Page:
Preparing for winter

Make sure you take the time to prepare all your animals for winter

You’ve brought in the hoses, packed away the rakes, wheel barrels and watering cans and have the snow shovel leaning by the back door.

You are ready for the white stuff. But are your animals? Are they ready for winter and if not, what are you planning to do to make them so?

Whether you are a rural urbanite or a true ruralist with acreage, barns and animals, you need to ensure your pets and livestock are prepared to get through the cold and snowy times in the best shape possible.

If your dogs are housed outside, that facility must be weather sound.

That means caulking gaps in the walls, checking the roof for leaks and ensuring sufficient straw or hay to lock in their body heat when they bury into its depth. You can not expect your canines to survive without such housing.

The same is said for outdoor cats. They need an entry door to a garage, shed or similar structure via a “cat door” where they can gain access to a dry and warm environment as well as food, water and a litter box. Cats are not going to hunt mice during the winter and need to be fed a quality cat food obtained at any pet, feed or grocery store.

Domestic cows are not feral cattle of the Alaskan Aleutian Islands which have evolved into a survivable species with long hair with an ability to utilize snow successfully for their fluid needs.

Our cows and horses need protection from the elements that is not provided by trees alone, as well as access to water which can be readily available from heated water troughs. They can not survive successfully pawing through snow for the remnants of last summer’s hay crop.

Now is the time to obtain your winter supply of hay which you should have no problem locating given the excellent growing season this past summer.

Contact your local feed or pet store for the name and location of a supplier.

Store the hay on either wood pallets or similar ground base to prevent moisture from seeping into the bottom hay layer. Stack the hay alternatively as you would blocks of wood to a height of about 6/8 feet. Any higher and the stack will become top heavy and tend to fall over…usually in the middle of a snow storm with the hay being ruined. Cover the hay with a quality tarp and tie it down to the pallets. Consider a motion sensored noise device to scare away moose which will come calling for their free meal and create a mess in the process.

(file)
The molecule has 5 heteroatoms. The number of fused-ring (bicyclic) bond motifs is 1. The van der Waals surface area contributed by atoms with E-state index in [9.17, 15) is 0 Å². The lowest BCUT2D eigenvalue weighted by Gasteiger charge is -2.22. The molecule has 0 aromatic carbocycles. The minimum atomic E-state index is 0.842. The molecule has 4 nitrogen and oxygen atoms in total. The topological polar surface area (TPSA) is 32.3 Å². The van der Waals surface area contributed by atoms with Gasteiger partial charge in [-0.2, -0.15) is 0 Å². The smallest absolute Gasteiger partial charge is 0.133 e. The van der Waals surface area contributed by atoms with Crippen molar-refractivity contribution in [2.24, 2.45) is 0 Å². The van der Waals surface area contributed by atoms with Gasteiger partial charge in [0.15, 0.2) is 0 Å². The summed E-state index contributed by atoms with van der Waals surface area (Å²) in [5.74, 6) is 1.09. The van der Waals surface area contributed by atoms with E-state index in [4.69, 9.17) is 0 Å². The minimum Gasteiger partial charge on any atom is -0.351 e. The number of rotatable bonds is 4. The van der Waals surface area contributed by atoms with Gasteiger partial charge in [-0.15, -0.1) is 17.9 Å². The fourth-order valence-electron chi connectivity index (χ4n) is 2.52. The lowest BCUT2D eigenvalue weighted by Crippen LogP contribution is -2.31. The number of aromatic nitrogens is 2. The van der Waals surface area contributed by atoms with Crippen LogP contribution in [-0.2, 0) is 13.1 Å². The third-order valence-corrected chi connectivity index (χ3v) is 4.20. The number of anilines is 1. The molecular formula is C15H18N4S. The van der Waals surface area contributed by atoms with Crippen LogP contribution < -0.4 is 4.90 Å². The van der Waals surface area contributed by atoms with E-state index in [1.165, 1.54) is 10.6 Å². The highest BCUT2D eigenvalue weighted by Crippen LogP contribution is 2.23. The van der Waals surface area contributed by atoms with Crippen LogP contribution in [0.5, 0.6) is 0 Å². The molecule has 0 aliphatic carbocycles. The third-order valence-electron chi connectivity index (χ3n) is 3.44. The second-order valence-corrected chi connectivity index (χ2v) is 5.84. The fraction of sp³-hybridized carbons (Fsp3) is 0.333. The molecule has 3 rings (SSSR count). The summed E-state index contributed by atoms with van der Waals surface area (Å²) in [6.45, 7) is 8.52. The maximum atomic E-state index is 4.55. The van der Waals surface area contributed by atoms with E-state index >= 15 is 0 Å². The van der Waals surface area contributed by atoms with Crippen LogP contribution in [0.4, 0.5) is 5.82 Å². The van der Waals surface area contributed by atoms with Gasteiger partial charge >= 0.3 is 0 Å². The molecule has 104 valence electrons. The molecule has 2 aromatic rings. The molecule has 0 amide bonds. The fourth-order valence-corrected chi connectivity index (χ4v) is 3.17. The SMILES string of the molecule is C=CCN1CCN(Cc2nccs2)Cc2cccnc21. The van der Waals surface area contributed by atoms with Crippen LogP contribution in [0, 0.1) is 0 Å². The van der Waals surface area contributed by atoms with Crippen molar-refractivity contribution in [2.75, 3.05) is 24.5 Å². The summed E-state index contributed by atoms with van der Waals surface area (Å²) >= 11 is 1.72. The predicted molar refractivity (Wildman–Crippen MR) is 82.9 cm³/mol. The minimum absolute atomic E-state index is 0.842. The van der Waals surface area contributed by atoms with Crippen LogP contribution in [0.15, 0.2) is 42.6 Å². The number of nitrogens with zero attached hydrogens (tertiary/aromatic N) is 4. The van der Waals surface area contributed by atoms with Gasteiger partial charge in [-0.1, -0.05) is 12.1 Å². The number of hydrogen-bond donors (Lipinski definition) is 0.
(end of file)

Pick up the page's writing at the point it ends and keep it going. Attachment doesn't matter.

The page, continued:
The Society for the Prevention of Cruelty to Animals took on the task as overseer of animal welfare decades ago and has an impressive prosecution track record against those who treat animals inhumanely.

A call to their hot line will start an investigation against anyone not providing proper care for their animals, whether they are dogs, cats, rabbits, cows, horses et al. SPCA constables team with the RCMP in an enquiry, tracking the facts quickly to provide the necessary legal tools to rescue mistreated animals.

Rural Crime Watch (RCW) believes all those who care for animals have the best interest of their charges at heart but sometimes just forget. If you can’t afford animals or don’t want to spend the money caring for them, consider finding others who can or contact the SPCA. If you have information regarding animal cruelty, contact the RCMP.

Prepare yourself and animals for a great time in our winter wonderland and if you have questions, contact your feed/pet store staff or RCW at www.ruralcrimewatch.com.

Jon McCormick is with Rural Crime Watch based in 100 Mile House. He writes bi-monthly for the Cariboo Observer.